, Volume 30, Issue 7, pp 1446-1453

Incomplete protection by prophylactic surfactant against the adverse effects of large lung inflations at birth in immature lambs

Purchase on Springer.com

$39.95 / €34.95 / £29.95*

Rent the article at a discount

Rent now

* Final gross prices may vary according to local VAT.

Get Access

Abstract

Objective

To investigate whether preceding surfactant instillation prevents the harmful effect of large lung inflations at birth in immature lambs, and, if not, to find out for how long the immature lung remains sensitive to large inflations.

Design

In an exploratory study, 12 preterm lambs given surfactant at birth were randomized to receive five large lung inflations at four different times: at birth just before or immediately after surfactant treatment; at 10 min; or at 60 min of age. In a confirmatory study, 10 pairs of preterm lamb twins were all given surfactant before the first breath. One lamb in each pair was randomised to receive large lung inflations immediately after surfactant while the other twin underwent similar inflations at 10–15 min of age.

Setting

Animal laboratory.

Experimental animals

Anaesthetized lambs delivered by cesarean section at a gestational age of 127 days.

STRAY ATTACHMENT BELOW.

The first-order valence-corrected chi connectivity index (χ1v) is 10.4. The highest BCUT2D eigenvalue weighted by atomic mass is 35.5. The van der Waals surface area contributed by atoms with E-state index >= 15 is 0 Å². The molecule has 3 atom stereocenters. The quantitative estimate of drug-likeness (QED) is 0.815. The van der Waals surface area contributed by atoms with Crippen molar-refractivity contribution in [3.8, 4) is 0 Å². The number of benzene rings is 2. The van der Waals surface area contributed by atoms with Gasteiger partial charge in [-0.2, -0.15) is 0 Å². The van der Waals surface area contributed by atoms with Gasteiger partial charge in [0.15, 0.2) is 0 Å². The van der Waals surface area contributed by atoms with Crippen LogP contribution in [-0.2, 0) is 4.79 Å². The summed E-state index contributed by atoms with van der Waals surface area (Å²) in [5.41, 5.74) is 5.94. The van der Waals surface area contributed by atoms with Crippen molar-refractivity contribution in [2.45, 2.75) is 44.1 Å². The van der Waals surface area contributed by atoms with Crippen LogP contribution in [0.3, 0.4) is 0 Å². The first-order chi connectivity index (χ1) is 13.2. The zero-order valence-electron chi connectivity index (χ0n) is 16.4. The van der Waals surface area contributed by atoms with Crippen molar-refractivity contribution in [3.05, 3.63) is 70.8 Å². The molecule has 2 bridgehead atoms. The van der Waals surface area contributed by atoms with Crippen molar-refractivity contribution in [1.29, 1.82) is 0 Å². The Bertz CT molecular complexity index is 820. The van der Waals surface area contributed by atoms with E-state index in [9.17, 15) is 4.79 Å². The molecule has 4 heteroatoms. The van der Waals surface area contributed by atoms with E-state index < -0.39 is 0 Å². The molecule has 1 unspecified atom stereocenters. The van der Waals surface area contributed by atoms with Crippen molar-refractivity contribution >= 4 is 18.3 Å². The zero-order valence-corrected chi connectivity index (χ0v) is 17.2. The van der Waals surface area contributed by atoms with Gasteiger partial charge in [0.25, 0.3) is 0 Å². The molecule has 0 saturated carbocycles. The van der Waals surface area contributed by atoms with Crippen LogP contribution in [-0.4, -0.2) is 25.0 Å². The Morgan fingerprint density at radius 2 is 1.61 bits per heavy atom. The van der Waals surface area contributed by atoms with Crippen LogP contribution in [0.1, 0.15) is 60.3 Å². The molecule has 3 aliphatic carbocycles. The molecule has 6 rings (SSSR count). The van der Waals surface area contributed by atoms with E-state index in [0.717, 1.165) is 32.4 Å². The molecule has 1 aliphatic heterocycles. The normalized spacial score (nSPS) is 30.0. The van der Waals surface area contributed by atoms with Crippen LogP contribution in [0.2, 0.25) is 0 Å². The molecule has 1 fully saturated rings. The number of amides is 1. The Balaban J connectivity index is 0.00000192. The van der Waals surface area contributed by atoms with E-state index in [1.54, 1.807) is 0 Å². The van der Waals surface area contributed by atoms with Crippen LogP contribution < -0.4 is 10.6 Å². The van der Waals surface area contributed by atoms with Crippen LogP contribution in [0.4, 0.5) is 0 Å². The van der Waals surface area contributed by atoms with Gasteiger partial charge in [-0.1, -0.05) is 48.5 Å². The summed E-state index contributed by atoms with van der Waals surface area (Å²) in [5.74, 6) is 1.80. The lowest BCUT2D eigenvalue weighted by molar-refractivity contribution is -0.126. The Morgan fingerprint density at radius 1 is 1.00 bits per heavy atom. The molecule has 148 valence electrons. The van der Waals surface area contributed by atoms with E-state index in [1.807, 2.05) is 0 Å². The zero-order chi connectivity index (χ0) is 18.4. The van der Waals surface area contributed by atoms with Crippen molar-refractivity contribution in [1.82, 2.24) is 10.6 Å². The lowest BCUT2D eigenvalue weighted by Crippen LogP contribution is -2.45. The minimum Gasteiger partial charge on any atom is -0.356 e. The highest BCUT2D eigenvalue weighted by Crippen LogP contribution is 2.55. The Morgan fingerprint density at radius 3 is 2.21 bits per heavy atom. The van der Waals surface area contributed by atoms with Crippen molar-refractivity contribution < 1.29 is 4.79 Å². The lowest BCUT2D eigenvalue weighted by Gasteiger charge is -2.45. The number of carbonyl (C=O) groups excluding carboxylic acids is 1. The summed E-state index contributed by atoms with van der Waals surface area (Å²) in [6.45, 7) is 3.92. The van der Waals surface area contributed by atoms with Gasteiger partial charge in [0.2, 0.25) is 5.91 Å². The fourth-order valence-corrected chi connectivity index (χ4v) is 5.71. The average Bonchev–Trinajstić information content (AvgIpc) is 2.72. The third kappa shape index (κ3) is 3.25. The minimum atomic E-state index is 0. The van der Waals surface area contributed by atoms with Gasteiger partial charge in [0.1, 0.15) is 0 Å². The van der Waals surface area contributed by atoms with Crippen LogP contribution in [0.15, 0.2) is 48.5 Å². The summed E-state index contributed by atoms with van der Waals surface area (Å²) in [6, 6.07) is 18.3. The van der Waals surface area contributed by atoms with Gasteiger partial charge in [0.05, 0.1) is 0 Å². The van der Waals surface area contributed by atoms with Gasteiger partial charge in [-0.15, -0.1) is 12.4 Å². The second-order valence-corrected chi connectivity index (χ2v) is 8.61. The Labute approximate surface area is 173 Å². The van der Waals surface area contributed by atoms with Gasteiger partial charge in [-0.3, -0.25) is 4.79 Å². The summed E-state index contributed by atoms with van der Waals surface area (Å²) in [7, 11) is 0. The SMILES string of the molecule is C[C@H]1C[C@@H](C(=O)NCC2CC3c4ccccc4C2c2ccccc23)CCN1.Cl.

Interventions

Surfactant supplementation at birth. Five sustained lung inflations of 16 ml/kg at different times in relation to surfactant instillation. Pressure-limited mechanical ventilation for 4 h.

Measurements and results

The response to surfactant was assessed by ventilator settings, lung mechanics and lung histology. Preceding surfactant supplementation did not prevent the adverse effect of large lung inflations at birth on ventilatory efficiency and lung mechanics, but seemed to protect against severe lung injury. No adverse effect was seen from large lung inflations given at 10 min of age or later.

Conclusion

Prophylactic surfactant supplementation does not fully protect against the harmful effect of large lung inflations during a short sensitive period immediately after birth.